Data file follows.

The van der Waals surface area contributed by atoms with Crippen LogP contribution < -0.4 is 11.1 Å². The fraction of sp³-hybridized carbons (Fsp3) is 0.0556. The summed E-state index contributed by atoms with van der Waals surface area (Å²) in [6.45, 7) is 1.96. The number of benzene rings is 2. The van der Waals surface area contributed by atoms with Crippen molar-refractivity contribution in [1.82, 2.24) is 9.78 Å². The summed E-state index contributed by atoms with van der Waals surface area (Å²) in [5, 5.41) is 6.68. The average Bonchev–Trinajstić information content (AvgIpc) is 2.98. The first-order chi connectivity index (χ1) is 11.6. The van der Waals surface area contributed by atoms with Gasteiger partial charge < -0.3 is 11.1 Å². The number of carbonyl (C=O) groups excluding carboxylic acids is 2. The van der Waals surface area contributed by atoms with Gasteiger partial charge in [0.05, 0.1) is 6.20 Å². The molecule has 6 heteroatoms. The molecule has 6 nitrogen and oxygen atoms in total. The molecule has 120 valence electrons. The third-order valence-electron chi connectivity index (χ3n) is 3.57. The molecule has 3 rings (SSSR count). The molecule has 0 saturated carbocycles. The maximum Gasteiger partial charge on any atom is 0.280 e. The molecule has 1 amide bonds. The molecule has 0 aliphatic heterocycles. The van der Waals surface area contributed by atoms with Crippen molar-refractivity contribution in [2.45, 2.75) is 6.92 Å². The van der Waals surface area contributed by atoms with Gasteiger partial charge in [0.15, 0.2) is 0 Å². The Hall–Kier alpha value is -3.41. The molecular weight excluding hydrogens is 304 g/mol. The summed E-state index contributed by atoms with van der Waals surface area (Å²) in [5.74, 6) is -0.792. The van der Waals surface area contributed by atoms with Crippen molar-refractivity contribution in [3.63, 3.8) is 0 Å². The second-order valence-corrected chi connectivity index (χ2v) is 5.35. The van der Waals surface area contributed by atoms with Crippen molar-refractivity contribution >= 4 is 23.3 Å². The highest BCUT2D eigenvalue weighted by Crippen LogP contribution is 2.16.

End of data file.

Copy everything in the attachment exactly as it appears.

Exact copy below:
The van der Waals surface area contributed by atoms with Crippen LogP contribution < -0.4 is 11.1 Å². The fraction of sp³-hybridized carbons (Fsp3) is 0.0556. The summed E-state index contributed by atoms with van der Waals surface area (Å²) in [6.45, 7) is 1.96. The number of benzene rings is 2. The van der Waals surface area contributed by atoms with Crippen molar-refractivity contribution in [1.82, 2.24) is 9.78 Å². The summed E-state index contributed by atoms with van der Waals surface area (Å²) in [5, 5.41) is 6.68. The average Bonchev–Trinajstić information content (AvgIpc) is 2.98. The first-order chi connectivity index (χ1) is 11.6. The van der Waals surface area contributed by atoms with Gasteiger partial charge < -0.3 is 11.1 Å². The number of carbonyl (C=O) groups excluding carboxylic acids is 2. The van der Waals surface area contributed by atoms with Gasteiger partial charge in [0.05, 0.1) is 6.20 Å². The molecule has 6 heteroatoms. The molecule has 6 nitrogen and oxygen atoms in total. The molecule has 120 valence electrons. The third-order valence-electron chi connectivity index (χ3n) is 3.57. The molecule has 3 rings (SSSR count). The molecule has 0 saturated carbocycles. The maximum Gasteiger partial charge on any atom is 0.280 e. The molecule has 1 amide bonds. The molecule has 0 aliphatic heterocycles. The van der Waals surface area contributed by atoms with Crippen molar-refractivity contribution in [2.45, 2.75) is 6.92 Å². The van der Waals surface area contributed by atoms with Gasteiger partial charge in [0.15, 0.2) is 0 Å². The Hall–Kier alpha value is -3.41. The molecular weight excluding hydrogens is 304 g/mol. The summed E-state index contributed by atoms with van der Waals surface area (Å²) in [5.74, 6) is -0.792. The van der Waals surface area contributed by atoms with Crippen molar-refractivity contribution in [3.63, 3.8) is 0 Å². The second-order valence-corrected chi connectivity index (χ2v) is 5.35. The van der Waals surface area contributed by atoms with Crippen molar-refractivity contribution >= 4 is 23.3 Å². The highest BCUT2D eigenvalue weighted by Crippen LogP contribution is 2.16.